Taoist Spirituality

Part 7 of 12 in the series Spiritual History

The ‘Tao’ or ‘Dao’ is the absolute principle underlying the universe, combining within itself the principles of yin and yang and signifying the way, or code of behavior, that is in harmony with the natural order. It is more the Source or Energy of the divine consciousness than an external personal god.

The history of Taoism stretches throughout Chinese history. Originating in prehistoric China, possibly as far back as Emporer Huangdi (3000 BCE) but mainly identified with the writing of Laozi (400BCE) it has exerted a powerful influence over Chinese culture throughout the ages. Taoism has always been a the spiritual/mystic side of the two main religions in China, Confucianism being the more religious side. Most recently, Taoism has emerged from a period of suppression and is undergoing a revival in China.

The most important thing people can do in life, Laozi asserts in the Tao Te Ching and other works attributed to him, is to gain a state of silent awareness — to open the mind to its source:

Become totally empty
Quiet the restlessness of the mind
Only then will you witness everything
unfolding from emptiness
See all things flourish and dance
in endless variation
And once again merge back into perfect emptiness—
Their true repose
Their true nature
Emerging, flourishing, dissolving back again
This is the eternal process of return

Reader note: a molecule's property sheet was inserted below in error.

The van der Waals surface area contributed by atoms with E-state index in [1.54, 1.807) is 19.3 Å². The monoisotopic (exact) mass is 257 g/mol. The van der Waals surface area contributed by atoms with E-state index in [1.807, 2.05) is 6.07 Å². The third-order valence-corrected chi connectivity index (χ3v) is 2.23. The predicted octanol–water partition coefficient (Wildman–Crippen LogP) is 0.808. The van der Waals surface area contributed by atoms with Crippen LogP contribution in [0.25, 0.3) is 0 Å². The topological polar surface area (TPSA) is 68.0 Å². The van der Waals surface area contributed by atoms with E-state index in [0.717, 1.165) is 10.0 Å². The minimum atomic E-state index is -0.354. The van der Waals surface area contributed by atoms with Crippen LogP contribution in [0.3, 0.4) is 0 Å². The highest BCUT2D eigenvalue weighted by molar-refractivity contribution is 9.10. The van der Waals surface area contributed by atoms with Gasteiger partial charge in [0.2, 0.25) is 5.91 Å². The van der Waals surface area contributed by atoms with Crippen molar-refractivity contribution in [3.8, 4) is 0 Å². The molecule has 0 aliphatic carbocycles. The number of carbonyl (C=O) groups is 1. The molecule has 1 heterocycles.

To know this process brings enlightenment
To miss this process brings disaster

Be still
Stillness reveals the secrets of eternity
Eternity embraces the all-possible
The all-possible leads to a vision of oneness
A vision of oneness brings about universal love
Universal love supports the great truth of Nature
The great truth of Nature is Tao

Whoever knows this truth lives forever
The body may perish, deeds may be forgotten
But he who has Tao has all eternity”

Laozi – Tao Te Ching (or Dao De Jing)

“A man’s mind is typically clouded with trivialities. The result is that he is confounded by time and space; and is confused by sensory existence, so that he fails to comprehend that age before anything was. Yet each man desires to penetrate the mystery of TAO and of creation, and rise to participation in the ONE
But the spiritual man on the other hand carries his mind back to the period before the beginning. Content to rest in the oblivion of nowhere, passing away like flowing water, he is merged in the clear depths of the infinite. “
Chuang Tzu – Chinese Mystic from ~400 BCE

“Man may rest in the eternal fitness; he may abide in the everlasting; and roam from the beginning to the end of all creation. He may bring his nature to a condition of ONE, he may nourish his strength; he may harmonise his virtue, and so put himself into partnership with God.

Chuang Tzu 

 

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